4. Pete Mercurio:

    She was able to make quick decisions to place that baby in a pre-adoptive home as quickly as possible, so he didn't languish in the system.

  5. Ritchie Torres:

    We can let children languish in povertythat's going to haunt them for the rest of their lives orwe can give them a fighting chance, i prefer the latter, but that's a value judgment.

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Translations for languish

From our Multilingual Translation Dictionary

  • llanguirCatalan, Valencian
  • zeslábnout, živořitCzech
  • trættesDanish
  • dahinsiechen, ermatten, schmachtenGerman
  • εξασθενώGreek
  • velkiEsperanto
  • estancarse, periclitar, atascarse, languidecer, sufrir, debilitarse, enredarse, desperecer, marchitar, atrofiar, ir tirando, decaerSpanish
  • nääntyä, räytyä, riutua, roikkua, kitua, viruaFinnish
  • stagner, [[devenir]] [[étique]], péricliter, marquer le pas, mourir, se rabougrir, vivoter, patauger, [[traîner]] [[une]] [[misérable]] [[éxistence]], languir, décliner, piétiner, se cachectiser, dépérirFrench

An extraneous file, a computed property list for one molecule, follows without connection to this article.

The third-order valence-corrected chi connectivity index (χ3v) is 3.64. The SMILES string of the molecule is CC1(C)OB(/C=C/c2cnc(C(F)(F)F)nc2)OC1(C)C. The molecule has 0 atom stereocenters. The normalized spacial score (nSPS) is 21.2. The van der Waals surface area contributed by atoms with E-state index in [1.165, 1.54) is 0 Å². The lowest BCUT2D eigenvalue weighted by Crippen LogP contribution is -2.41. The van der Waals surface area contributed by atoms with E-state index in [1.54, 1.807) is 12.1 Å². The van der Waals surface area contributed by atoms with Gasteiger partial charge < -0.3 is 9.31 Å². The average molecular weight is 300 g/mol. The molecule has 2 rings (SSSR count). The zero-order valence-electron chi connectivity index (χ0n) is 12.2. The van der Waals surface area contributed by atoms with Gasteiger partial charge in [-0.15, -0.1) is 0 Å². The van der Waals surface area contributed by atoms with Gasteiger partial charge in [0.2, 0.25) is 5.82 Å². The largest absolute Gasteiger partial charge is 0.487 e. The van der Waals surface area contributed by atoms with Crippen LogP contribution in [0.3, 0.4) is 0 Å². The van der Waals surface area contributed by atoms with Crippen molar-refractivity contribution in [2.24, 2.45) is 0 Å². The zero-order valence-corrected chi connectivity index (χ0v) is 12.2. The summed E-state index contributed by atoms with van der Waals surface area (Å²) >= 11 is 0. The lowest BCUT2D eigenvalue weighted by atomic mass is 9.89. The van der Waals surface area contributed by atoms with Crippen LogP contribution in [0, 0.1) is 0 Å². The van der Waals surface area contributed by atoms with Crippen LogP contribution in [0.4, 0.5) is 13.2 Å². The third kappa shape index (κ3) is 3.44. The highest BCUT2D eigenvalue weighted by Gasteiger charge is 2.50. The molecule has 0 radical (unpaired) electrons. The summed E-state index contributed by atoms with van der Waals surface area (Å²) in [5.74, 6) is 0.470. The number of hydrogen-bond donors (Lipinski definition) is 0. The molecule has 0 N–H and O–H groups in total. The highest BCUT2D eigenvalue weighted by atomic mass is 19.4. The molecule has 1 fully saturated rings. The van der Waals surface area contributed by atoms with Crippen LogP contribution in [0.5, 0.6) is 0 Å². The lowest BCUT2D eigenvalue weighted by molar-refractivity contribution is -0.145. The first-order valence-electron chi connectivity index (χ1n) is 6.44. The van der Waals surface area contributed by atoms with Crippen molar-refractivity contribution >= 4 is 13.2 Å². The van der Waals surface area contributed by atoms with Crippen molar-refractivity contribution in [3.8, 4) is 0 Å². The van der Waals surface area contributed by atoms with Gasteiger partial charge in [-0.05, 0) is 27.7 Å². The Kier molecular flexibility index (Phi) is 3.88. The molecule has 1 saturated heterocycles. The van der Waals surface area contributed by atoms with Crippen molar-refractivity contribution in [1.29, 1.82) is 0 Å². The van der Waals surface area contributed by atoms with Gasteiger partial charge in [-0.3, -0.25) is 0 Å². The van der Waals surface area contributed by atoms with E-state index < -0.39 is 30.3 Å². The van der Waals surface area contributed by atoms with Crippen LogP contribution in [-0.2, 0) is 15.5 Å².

• տկարանալ, թախծել, տանջվել, թառամել, ուժից ընկնել, հյուծվել, թուլանալ, ուժասպառ լինելArmenian
  • langorarIdo
  • segnare il passo, stagnare, intristire, vivachiareItalian
  • 惨めに暮らす, 元気がなくなるJapanese
  • smachten, wegkwijnenDutch
  • definharPortuguese
  • увядать, [[влачить]] [[жалкий, прозябать, чахнуть, томиться, тосковать, тянуться, изнывать, слабетьRussian
  • lëngojAlbanian
  • försmäkta, tyna bortSwedish
  • sürünmek, durgunlaşmak, gevşemekTurkish
  • 憔悴Chinese

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"languish." Definitions.net. STANDS4 LLC, 2024. Web. 24 Apr. 2024. <https://www.definitions.net/definition/languish>.